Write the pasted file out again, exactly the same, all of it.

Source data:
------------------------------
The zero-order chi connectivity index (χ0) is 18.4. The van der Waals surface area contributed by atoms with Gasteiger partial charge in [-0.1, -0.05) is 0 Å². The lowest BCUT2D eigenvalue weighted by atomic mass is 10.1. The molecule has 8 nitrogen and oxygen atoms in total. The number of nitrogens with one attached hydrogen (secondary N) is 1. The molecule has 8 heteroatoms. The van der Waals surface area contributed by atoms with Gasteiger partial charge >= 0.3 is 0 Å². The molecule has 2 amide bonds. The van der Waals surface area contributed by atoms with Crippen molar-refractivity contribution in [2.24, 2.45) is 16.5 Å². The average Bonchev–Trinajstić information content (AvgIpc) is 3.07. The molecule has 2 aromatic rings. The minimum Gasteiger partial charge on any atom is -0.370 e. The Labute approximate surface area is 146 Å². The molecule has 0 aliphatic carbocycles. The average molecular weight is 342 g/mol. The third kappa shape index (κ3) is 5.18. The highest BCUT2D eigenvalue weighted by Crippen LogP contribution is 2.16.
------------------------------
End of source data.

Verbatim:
The zero-order chi connectivity index (χ0) is 18.4. The van der Waals surface area contributed by atoms with Gasteiger partial charge in [-0.1, -0.05) is 0 Å². The lowest BCUT2D eigenvalue weighted by atomic mass is 10.1. The molecule has 8 nitrogen and oxygen atoms in total. The number of nitrogens with one attached hydrogen (secondary N) is 1. The molecule has 8 heteroatoms. The van der Waals surface area contributed by atoms with Gasteiger partial charge >= 0.3 is 0 Å². The molecule has 2 amide bonds. The van der Waals surface area contributed by atoms with Crippen molar-refractivity contribution in [2.24, 2.45) is 16.5 Å². The average Bonchev–Trinajstić information content (AvgIpc) is 3.07. The molecule has 2 aromatic rings. The minimum Gasteiger partial charge on any atom is -0.370 e. The Labute approximate surface area is 146 Å². The molecule has 0 aliphatic carbocycles. The average molecular weight is 342 g/mol. The third kappa shape index (κ3) is 5.18. The highest BCUT2D eigenvalue weighted by Crippen LogP contribution is 2.16.